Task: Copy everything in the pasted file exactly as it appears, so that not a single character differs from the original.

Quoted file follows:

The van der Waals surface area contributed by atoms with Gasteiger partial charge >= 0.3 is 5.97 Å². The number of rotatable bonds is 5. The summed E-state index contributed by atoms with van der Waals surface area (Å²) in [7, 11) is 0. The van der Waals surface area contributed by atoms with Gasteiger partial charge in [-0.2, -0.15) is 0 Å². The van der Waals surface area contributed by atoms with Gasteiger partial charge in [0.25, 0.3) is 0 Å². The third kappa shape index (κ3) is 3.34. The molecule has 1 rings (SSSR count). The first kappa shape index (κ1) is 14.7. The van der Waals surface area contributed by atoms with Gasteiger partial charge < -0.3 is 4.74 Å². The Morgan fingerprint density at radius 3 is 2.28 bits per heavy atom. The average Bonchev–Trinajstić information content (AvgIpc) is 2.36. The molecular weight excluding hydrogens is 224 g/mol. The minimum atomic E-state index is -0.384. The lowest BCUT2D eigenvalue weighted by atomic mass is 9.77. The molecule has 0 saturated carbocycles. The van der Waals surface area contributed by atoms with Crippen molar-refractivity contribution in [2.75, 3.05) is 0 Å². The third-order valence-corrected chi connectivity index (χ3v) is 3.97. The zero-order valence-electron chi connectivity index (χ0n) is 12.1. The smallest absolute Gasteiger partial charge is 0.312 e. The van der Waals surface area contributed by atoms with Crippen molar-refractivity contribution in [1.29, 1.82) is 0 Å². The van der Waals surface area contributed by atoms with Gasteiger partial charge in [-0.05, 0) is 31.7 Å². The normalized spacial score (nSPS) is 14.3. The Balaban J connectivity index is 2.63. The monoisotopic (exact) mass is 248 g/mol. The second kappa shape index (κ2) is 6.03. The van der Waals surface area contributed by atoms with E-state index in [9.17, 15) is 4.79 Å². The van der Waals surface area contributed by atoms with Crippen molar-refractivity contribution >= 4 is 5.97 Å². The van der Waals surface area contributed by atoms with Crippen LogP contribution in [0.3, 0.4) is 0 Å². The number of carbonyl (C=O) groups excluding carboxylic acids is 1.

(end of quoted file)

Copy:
The van der Waals surface area contributed by atoms with Gasteiger partial charge >= 0.3 is 5.97 Å². The number of rotatable bonds is 5. The summed E-state index contributed by atoms with van der Waals surface area (Å²) in [7, 11) is 0. The van der Waals surface area contributed by atoms with Gasteiger partial charge in [-0.2, -0.15) is 0 Å². The van der Waals surface area contributed by atoms with Gasteiger partial charge in [0.25, 0.3) is 0 Å². The third kappa shape index (κ3) is 3.34. The molecule has 1 rings (SSSR count). The first kappa shape index (κ1) is 14.7. The van der Waals surface area contributed by atoms with Gasteiger partial charge < -0.3 is 4.74 Å². The Morgan fingerprint density at radius 3 is 2.28 bits per heavy atom. The average Bonchev–Trinajstić information content (AvgIpc) is 2.36. The molecular weight excluding hydrogens is 224 g/mol. The minimum atomic E-state index is -0.384. The lowest BCUT2D eigenvalue weighted by atomic mass is 9.77. The molecule has 0 saturated carbocycles. The van der Waals surface area contributed by atoms with Crippen molar-refractivity contribution in [2.75, 3.05) is 0 Å². The third-order valence-corrected chi connectivity index (χ3v) is 3.97. The zero-order valence-electron chi connectivity index (χ0n) is 12.1. The smallest absolute Gasteiger partial charge is 0.312 e. The van der Waals surface area contributed by atoms with Crippen molar-refractivity contribution in [1.29, 1.82) is 0 Å². The van der Waals surface area contributed by atoms with Gasteiger partial charge in [-0.05, 0) is 31.7 Å². The normalized spacial score (nSPS) is 14.3. The Balaban J connectivity index is 2.63. The monoisotopic (exact) mass is 248 g/mol. The second kappa shape index (κ2) is 6.03. The van der Waals surface area contributed by atoms with E-state index in [9.17, 15) is 4.79 Å². The van der Waals surface area contributed by atoms with Crippen molar-refractivity contribution >= 4 is 5.97 Å². The van der Waals surface area contributed by atoms with Crippen LogP contribution in [0.3, 0.4) is 0 Å². The number of carbonyl (C=O) groups excluding carboxylic acids is 1.